Squamous Cell Carcinoma Figure 2

Figure 2: Squamous cell carcinoma at base of the ear involving Zymbal’s gland (Ramekin).
Case history and photos


Ramekin, a 22-month-old male rat, presented with a large lump on his face just below the right ear.

Clinical Signs

The lump appeared virtually overnight, growing to a diameter of around 1/2 inch. It was believed, at that time, to be an abscess. His general condition was otherwise healthy.

Initial Exam

Physical examination by the vet revealed a very hard lump that didn’t move freely. Upon X-ray, no bone involvement or other features were apparent. Needle aspiration was performed and serosanguinous fluid obtained showing mostly red blood cells, macrophages (cells that have the ability to ingest and destroy particulate substances, such as bacteria) and some seg neutrophils (segmented white blood cell).


Possible cyst.

Possible tumor formation.


Treatment was initially begun by having the cyst drained, and starting a course of enrofloxacin (Baytril), and Cortisone (dexamethasone).

A few days following the initial treatment, the cyst again returned, and drainage was repeated.

DSMO was prescribed, and applied daily to the area of cyst removal. The cyst reappeared after two days.


At this time a recurrent hydrocyst due to trauma to the face, or Zymbal’s gland tumor possibly squamous cell in nature was suspected and the decision made to do surgery.

Exploratory surgery was performed:

“The cyst explored, was invasive of muscle, nerves, and blood vessels around the ear base. Invaded ear brought up pus and blood. The area was debrided and flushed. As much of the tissue was curretted as possible. A drain inserted in place, too leave for 5 days if possible.”


The cyst returned within 3 days post op. It was now filling with fluid rapidly and drainage could be seen coming from the ear canal and incision drain. The tumor itself was visibly growing larger and rapidly below the cyst.
Daily draining of the cyst was performed for several days and during this time Ramekin continued to be otherwise active and eating.

One week after surgery the tumor/cyst hemorrhaged profuse bright red blood from the ear canal, the surgical incision, and the opening made for the drain that had been inserted in the cyst. The decision was made that Ramekin not be allowed to suffer, and was euthanized the following day.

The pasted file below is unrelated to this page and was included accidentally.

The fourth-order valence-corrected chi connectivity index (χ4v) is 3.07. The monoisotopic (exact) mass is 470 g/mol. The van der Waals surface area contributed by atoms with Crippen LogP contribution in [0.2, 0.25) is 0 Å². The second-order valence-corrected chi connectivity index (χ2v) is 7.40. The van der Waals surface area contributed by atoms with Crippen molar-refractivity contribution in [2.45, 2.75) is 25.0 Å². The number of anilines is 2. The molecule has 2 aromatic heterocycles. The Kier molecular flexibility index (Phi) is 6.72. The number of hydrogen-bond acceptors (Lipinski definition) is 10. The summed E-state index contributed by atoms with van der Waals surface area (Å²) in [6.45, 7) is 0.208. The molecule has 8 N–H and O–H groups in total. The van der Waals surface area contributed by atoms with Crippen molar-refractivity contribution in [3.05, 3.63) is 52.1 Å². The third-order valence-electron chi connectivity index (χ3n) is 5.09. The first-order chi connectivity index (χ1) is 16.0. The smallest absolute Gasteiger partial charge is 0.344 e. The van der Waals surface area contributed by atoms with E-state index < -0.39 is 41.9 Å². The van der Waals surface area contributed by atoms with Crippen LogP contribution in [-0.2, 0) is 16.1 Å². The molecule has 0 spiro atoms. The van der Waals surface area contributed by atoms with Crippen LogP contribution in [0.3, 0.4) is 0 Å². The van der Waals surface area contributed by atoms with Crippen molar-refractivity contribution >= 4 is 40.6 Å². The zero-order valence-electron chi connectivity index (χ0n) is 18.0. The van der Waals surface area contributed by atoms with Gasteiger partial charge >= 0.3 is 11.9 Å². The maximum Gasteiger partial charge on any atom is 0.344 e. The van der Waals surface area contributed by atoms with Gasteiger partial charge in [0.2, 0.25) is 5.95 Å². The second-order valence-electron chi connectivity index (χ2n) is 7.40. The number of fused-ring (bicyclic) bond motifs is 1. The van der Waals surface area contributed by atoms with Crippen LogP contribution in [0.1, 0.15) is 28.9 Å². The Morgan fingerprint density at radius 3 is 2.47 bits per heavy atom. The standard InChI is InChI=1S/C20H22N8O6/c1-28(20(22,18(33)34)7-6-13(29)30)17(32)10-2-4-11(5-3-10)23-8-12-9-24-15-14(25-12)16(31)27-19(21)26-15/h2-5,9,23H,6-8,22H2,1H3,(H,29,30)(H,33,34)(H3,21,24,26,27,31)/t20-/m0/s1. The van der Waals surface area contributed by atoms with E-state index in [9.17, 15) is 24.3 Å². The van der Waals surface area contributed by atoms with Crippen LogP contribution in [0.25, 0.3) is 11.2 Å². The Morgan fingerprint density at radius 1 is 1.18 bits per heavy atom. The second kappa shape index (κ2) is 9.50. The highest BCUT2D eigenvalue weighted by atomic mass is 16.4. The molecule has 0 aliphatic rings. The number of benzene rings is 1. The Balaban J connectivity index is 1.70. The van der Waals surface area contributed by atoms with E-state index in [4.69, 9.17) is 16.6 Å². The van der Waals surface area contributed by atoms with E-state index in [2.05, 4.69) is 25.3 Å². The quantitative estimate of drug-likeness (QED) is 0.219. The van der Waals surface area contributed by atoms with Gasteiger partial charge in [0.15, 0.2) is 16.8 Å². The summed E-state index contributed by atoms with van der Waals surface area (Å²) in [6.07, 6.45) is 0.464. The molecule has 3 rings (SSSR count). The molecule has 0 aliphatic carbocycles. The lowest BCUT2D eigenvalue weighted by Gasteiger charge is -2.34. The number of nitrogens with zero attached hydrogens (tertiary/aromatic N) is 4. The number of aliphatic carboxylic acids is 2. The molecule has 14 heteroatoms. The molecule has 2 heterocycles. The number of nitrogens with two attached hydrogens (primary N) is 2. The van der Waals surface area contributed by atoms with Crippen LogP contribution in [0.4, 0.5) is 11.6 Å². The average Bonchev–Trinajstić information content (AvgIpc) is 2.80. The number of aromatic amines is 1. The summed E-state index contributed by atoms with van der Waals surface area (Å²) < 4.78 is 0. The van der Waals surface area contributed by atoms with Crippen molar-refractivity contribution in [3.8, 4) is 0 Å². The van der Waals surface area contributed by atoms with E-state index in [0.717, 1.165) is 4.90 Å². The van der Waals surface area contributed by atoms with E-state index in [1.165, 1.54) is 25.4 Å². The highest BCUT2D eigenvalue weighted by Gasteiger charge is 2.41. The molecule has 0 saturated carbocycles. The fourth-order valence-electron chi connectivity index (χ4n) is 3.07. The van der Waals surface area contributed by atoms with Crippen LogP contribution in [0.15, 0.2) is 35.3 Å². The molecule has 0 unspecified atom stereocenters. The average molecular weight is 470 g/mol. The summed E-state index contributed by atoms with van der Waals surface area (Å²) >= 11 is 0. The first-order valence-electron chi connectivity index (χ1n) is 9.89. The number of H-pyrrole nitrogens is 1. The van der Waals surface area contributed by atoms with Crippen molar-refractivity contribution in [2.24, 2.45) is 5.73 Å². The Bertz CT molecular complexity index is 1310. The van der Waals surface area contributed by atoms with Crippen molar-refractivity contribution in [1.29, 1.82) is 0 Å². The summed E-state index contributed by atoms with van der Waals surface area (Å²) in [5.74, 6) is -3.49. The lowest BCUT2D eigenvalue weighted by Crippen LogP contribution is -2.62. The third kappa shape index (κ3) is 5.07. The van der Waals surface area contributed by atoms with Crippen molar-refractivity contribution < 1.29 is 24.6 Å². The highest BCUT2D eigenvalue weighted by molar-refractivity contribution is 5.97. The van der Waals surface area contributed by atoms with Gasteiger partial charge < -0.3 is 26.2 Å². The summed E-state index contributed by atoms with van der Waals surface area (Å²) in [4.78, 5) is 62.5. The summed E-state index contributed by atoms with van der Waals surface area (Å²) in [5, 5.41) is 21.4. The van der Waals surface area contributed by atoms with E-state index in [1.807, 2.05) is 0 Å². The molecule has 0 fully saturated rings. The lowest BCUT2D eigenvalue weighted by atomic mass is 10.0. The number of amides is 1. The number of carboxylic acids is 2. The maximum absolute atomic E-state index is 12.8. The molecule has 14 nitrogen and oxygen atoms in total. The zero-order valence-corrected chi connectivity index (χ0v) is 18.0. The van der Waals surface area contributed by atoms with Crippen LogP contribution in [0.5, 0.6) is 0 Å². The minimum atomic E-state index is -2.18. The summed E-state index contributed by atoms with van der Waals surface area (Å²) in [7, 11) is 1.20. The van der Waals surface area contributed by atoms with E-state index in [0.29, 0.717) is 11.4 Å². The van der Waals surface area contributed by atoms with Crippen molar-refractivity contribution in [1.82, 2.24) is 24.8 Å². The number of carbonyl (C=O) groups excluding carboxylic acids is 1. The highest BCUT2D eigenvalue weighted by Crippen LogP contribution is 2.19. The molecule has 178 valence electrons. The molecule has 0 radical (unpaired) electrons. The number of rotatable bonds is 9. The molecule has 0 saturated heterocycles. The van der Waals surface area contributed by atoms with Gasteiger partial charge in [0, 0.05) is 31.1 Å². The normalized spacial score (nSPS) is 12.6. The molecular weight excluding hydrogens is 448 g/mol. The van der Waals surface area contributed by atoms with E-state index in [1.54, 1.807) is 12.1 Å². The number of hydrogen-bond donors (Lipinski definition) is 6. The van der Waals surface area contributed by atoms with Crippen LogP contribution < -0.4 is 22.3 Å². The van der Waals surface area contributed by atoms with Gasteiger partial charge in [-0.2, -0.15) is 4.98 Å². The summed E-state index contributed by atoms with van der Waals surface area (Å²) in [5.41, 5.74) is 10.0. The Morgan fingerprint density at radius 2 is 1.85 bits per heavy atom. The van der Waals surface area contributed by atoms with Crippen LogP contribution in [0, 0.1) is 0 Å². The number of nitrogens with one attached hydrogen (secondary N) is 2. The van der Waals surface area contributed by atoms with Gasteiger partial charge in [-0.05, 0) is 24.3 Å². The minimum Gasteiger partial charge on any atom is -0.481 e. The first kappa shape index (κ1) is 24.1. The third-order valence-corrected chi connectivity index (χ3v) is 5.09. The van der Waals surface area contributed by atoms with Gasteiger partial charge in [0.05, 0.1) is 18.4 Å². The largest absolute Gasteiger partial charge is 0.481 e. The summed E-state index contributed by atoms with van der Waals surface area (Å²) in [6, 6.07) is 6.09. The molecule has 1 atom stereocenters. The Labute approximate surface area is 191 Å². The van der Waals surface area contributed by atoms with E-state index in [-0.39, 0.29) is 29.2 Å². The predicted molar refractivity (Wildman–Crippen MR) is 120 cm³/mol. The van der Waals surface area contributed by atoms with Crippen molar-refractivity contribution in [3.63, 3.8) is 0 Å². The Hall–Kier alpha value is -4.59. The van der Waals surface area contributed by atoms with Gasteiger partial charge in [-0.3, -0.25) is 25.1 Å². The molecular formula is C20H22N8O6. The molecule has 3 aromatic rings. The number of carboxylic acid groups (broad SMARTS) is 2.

Ramekin, The Bear
Photo 1: Depicts developing growth noticed here on side of face.
  Ramekin, The Bear
Photo 2: Closer camera view of growth.
  Ramekin, The Bear
Photo 3: Tumor development can be clearly seen using the ear and eye as a marker.

Photos courtesy of Al and Robyn Arthur, of The Dapper Rat, http://www.dapper.com.au
Collaborated case study by, Dr Larissa Ladyko B.V.Sc, and Robyn Arthur.

Diagram drawing of Zymbal’s gland location in rats https://reni.item.fraunhofer.de/reni/trimming/manus.php?mno=034.


Linked from


The Rat Guide and its affiliates accept no responsibility for misuse or misunderstanding of its information. This guide in whole or part, exists solely for the purpose of recognizing and understanding the care and illnesses in the pet rat. Please seek advice and treatment from a qualified Veterinarian if your rat is ill.

2000 - 2023 by Karen Grant RN. All rights reserved.
All other written and visual materials used by permission of specific authors for the sole use of the Rat Guide. Please visit our Privacy Policy for details.
Brought to you by KuddlyKorner4u
See Logos page for linking to the Rat Guide.
Contact us here: Rat Guide Team
Please note: Rat Guide email is not checked daily. Send e-mail to if you have an urgent medical problem with your pet rat. When possible, it is always best to take your rat to a qualified rat veterinarian.